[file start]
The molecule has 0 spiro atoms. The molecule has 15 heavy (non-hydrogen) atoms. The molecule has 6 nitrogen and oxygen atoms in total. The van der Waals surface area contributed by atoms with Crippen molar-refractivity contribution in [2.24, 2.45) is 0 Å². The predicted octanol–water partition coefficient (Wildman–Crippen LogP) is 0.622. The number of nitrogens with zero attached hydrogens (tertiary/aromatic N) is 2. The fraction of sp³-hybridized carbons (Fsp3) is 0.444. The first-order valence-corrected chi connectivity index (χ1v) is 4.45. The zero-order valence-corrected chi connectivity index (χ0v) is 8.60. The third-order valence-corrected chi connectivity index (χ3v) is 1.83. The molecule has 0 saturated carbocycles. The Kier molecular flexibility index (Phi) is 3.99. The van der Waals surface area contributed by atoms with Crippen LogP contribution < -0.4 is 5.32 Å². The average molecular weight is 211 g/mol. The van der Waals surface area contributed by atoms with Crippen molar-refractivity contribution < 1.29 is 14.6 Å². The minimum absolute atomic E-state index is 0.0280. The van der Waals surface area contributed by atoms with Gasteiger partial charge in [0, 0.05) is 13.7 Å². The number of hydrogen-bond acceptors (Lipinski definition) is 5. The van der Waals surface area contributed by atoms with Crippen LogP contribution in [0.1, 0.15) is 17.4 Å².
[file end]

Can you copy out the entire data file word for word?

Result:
The molecule has 0 spiro atoms. The molecule has 15 heavy (non-hydrogen) atoms. The molecule has 6 nitrogen and oxygen atoms in total. The van der Waals surface area contributed by atoms with Crippen molar-refractivity contribution in [2.24, 2.45) is 0 Å². The predicted octanol–water partition coefficient (Wildman–Crippen LogP) is 0.622. The number of nitrogens with zero attached hydrogens (tertiary/aromatic N) is 2. The fraction of sp³-hybridized carbons (Fsp3) is 0.444. The first-order valence-corrected chi connectivity index (χ1v) is 4.45. The zero-order valence-corrected chi connectivity index (χ0v) is 8.60. The third-order valence-corrected chi connectivity index (χ3v) is 1.83. The molecule has 0 saturated carbocycles. The Kier molecular flexibility index (Phi) is 3.99. The van der Waals surface area contributed by atoms with Crippen LogP contribution < -0.4 is 5.32 Å². The average molecular weight is 211 g/mol. The van der Waals surface area contributed by atoms with Crippen molar-refractivity contribution < 1.29 is 14.6 Å². The minimum absolute atomic E-state index is 0.0280. The van der Waals surface area contributed by atoms with Gasteiger partial charge in [0, 0.05) is 13.7 Å². The number of hydrogen-bond acceptors (Lipinski definition) is 5. The van der Waals surface area contributed by atoms with Crippen LogP contribution in [0.1, 0.15) is 17.4 Å².